I’m going to try again. It looks really nice and using resin isn’t nearly as bad as the label says (doing it outside is a good idea to keep down the styrene smell). I think it would make a great trivet, so I’m going to test how it’s affected by heat. Maybe using only enough resin to hold the cinnamon instead of filling all the way to the top, or using epoxy. I think an apple pie size would be perfect.

-- Mother Nature talks, I try to listen





10 comments so far

View MarkJ's profile

MarkJ

50 posts in 2535 days


#1 posted 07-27-2013 08:40 PM

I wouldn’t call it a failure, it’s an awesome idea and it looks good. I was more focused on the cinnamon swirls than I was on the whole being centered

View MrFid's profile

MrFid

546 posts in 595 days


#2 posted 07-27-2013 09:49 PM

Agree with Mark, plus, I actually think non-symmetric projects are great! Not a mistake, a design feature.

-- Bailey F - Eastern Mass.

View Jim Jakosh's profile

Jim Jakosh

11744 posts in 1796 days


#3 posted 07-28-2013 12:30 AM

That looks cool and if you didn’t say it, I thought it should be like that!!

-- Jim Jakosh.....Practical Wood Products...........Learn something new every day!! Variety is the Spice of Life!!

View aussiedave's profile

aussiedave

3014 posts in 514 days


#4 posted 07-28-2013 05:14 AM

I am with Jim…...You should not have said anything….I actually thought it was meant to look like that…. so well done…:)

-- Dave.......Keep calm and make more sawdust....

View bigogre's profile

bigogre

352 posts in 839 days


#5 posted 07-29-2013 01:24 PM

That’s pretty cool. Opens up a whole flurry of ideas. Is it possible to color the resin a bit? like with a cream color? If so, you wouldn’t have to drill so deep, maybe a 1/4 inch or less, and still get a similar effect.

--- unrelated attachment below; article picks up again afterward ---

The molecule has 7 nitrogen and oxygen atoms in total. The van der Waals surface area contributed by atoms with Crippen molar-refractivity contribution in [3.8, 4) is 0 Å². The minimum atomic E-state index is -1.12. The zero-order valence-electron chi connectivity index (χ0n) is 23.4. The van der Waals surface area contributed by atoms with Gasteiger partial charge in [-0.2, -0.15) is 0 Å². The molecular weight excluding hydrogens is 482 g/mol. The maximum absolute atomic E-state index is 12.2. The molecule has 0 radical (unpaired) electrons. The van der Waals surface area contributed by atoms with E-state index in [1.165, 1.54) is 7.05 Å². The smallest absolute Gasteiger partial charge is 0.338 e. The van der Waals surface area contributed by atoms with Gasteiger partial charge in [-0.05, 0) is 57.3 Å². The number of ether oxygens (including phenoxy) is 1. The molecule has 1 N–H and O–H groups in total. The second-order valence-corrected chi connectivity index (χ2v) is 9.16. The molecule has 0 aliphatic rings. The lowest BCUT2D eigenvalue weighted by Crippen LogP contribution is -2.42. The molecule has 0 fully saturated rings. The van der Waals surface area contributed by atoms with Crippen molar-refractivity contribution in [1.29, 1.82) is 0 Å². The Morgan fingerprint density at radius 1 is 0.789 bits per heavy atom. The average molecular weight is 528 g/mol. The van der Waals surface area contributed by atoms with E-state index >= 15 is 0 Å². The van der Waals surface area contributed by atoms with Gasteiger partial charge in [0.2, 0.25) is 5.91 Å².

-- Putting the "mental" in experimental since 1973

View Doe's profile

Doe

1027 posts in 1520 days


#6 posted 07-29-2013 09:20 PM

Thanks everyone, I really appreciate your comments!

bigogre, coloring the resin is a next step—I haven’t a clue what to use. I have some tiny shells and was thinking of a stopper with a very pale blue resin for my first adventure. Cinnamon and cream sounds great! do you have any suggestions on what to use?

-- Mother Nature talks, I try to listen

View kiefer's profile

kiefer

3186 posts in 1357 days


#7 posted 08-02-2013 04:42 AM

That looks just the way it should using natures shapes .
If your name was Rembrandt or Picasso it would be worth millions it’s that good .

-- Kiefer 松

View Doe's profile

Doe

1027 posts in 1520 days


#8 posted 08-03-2013 10:40 AM

Thanks so much for your comment Kiefer! I took art in school and never made it as a painter. Now I’m having a lot more fun with wood.

-- Mother Nature talks, I try to listen

View UncleStumpy's profile

UncleStumpy

399 posts in 1003 days


#9 posted 08-03-2013 04:25 PM

I dunno, looks pretty damn good to me!

-- "They don't want it perfect - they want it SPECIAL"

View Bill Huffman's profile

Bill Huffman

140 posts in 109 days


#10 posted 07-11-2014 12:29 AM

Great project and thanks very much for the write up. I will need to try this, the design with the cinnamon is brilliant.

-- Im so impressed with what people can do, and I wonder how they do it. Thats what keeps me doing it.